Who wills the Father's will."
What is his will?--that I may go
And do it, in the hope
That light will rise and spread and grow,
As deed enlarges scope.
I need not search the sacred book
To find my duty clear;
Scarce in my bosom need I look,
It lies so very near.
Henceforward I must watch the door
Of word and action too;
There's one thing I must do no more,
Another I must do.
Alas, these are such little things!
No glory in their birth!
Doubt from their common aspect springs--
If God will count them worth.
But here I am not left to choose,
My duty is my lot;
And weighty things will glory lose
If small ones are forgot.
I am not worthy high things yet;
I'll humbly do my own;
Good care of sheep may so beget
A fitness for the throne.
Ah fool! why dost thou reason thus?
Ambition's very fool!
Through high and low, each glorious,
Shines God's all-perfect rule.
'Tis God I need, not rank in good:
'Tis Life, not honour's meed;
With him to fill my every mood,
I am content indeed.
Will do: shall know: I feel the force,
The fullness of the word;
His holy boldness held its course,
Claiming divine accord.
What if, as yet, I have never seen
The true face of the Man!
The named notion may have been
A likeness vague and wan;
A thing of such unblended hues
As, on his chamber wall,
The humble peasant gladly views,
And Jesus Christ doth call.
The story I did never scan
With vision calm and strong;
Have never tried to see the Man,
The many words among.
Pictures there are that do not please
With any sweet surprise,
But gain the heart by slow degrees
Until they feast the eyes;
And if I ponder what they call
The gospel of God's grace,
Through mists that slowly melt and fall
May dawn a human face.
What face? Oh, heart-uplifting thought,
That face may dawn on me
Which Moses on the mountain sought,
God would not let him see!
All faint at first, as wrapt in veil
Of Sinai's cloudy dark,
But dawning as I read the tale,
I slow discern and mark
A gracious, simple, truthful man,
Who walks the earth erect,
Nor stoops his noble head to one
From fear or false respect;
Who seeks to climb no high estate,
No low consent secure,
With high and low serenely great,
Because his love is pure.
Oh not alone, high o'er our reach,
Our joys and griefs beyond!
To him 'tis joy divine to teach
Where human hearts respond;
And grief divine it was to him
To see the souls that slept:
"How often, O Jerusalem!"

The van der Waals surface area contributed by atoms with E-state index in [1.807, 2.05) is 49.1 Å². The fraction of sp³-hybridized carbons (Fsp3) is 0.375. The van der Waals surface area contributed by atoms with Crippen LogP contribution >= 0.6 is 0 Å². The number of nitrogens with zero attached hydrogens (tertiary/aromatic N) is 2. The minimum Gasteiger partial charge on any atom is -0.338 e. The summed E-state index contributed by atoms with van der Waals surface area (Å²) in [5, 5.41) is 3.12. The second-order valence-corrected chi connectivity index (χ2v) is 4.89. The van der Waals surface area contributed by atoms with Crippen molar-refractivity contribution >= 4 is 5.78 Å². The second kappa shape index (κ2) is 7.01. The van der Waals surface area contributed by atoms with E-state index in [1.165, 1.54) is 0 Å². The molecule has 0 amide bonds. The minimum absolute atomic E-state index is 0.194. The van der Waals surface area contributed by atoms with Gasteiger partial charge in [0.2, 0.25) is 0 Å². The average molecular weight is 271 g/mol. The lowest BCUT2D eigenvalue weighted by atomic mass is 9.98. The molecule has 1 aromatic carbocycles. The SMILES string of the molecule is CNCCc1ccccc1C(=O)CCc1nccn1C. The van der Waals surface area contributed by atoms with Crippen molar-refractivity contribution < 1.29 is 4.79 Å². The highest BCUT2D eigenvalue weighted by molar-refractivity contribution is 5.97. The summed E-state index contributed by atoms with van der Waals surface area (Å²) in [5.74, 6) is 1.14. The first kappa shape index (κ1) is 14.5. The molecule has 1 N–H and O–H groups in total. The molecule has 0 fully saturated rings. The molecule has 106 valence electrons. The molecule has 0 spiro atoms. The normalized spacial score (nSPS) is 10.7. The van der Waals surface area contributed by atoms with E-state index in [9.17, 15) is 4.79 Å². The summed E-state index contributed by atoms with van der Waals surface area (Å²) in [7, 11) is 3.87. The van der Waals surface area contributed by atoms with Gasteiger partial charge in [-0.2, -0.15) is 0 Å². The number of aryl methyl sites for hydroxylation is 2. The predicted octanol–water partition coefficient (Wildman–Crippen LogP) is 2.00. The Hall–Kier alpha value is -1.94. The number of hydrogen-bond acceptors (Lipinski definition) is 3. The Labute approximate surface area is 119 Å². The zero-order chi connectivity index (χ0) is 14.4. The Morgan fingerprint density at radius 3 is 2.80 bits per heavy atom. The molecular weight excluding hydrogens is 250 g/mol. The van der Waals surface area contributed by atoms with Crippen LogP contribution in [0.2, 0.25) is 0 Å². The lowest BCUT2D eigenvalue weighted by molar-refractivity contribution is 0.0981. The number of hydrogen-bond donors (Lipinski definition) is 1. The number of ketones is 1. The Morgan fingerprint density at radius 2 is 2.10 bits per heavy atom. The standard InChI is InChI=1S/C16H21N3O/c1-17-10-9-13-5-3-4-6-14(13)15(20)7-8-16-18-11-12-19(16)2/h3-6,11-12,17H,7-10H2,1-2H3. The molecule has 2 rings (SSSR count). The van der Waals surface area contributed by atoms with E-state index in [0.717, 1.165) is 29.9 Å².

He said, and gazed, and wept.
Love was his very being's root,
And healing was its flower;
Love, human love, its stem and fruit,
Its gladness and its power.
Life of high God, till then unseen!
Undreamt-of glorious show!
Glad, faithful, childlike, love-serene!--
How poor am I! how low!
As in a living well I gaze,
Kneeling upon its brink:
What are the very words he says?
What did the one man think?
I find his heart was all above;
Obedience his one thought;
Reposing in his father's love,
His father's will he sought.
* * * * *
Years have passed o'er my broken plan
To picture out a strife,
Where ancient Death, in horror wan,
Faced young and fearing Life.
More of the tale I tell not so--
But for myself would say:
My heart is quiet with what I know,
With what I hope, is gay.
And where I cannot set my faith,
Unknowing or unwise,
I say "If this be what he saith,
Here hidden treasure lies."
Through years gone by since thus I strove,
Thus shadowed out my strife,
While at my history I wove,
Thou wovest in the life.
Through poverty that had no lack
For friends divinely good;
Through pain that not too long did rack,
Through love that understood;
Through light that taught me what to hold
And what to cast away;
Through thy forgiveness manifold,
And things I cannot say,
Here thou hast brought me--able now
To kiss thy garment's hem,
Entirely to thy will to bow,
And trust thee even for them
Who in the darkness and the mire
Walk with rebellious feet,
Loose trailing, Lo, their soiled attire
For heavenly floor unmeet!
Lord Jesus Christ, I know not how--
With this blue air, blue sea,
This yellow sand, that grassy brow,
All isolating me--
Thy thoughts to mine themselves impart,
My thoughts to thine draw near;
But thou canst fill who mad'st my heart,
Who gav'st me words must hear.
Thou mad'st the hand with which I write,
The eye that watches slow
Through rosy gates that rosy light
Across thy threshold go;
Those waves that bend in golden spray,
As if thy foot they bore:
I think I know thee, Lord, to-day,
Shall know thee evermore.
I know thy father thine and mine:
Thou the great fact hast bared:
Master, the mighty words are thine--
Such I had never dared!
Lord, thou hast much to make me yet--
Thy father's infant still:
Thy mind, Son, in my bosom set,
That I may grow thy will.
My soul with truth clothe all about,
And I shall question free:
The man that feareth, Lord, to doubt,
In that fear doubteth thee.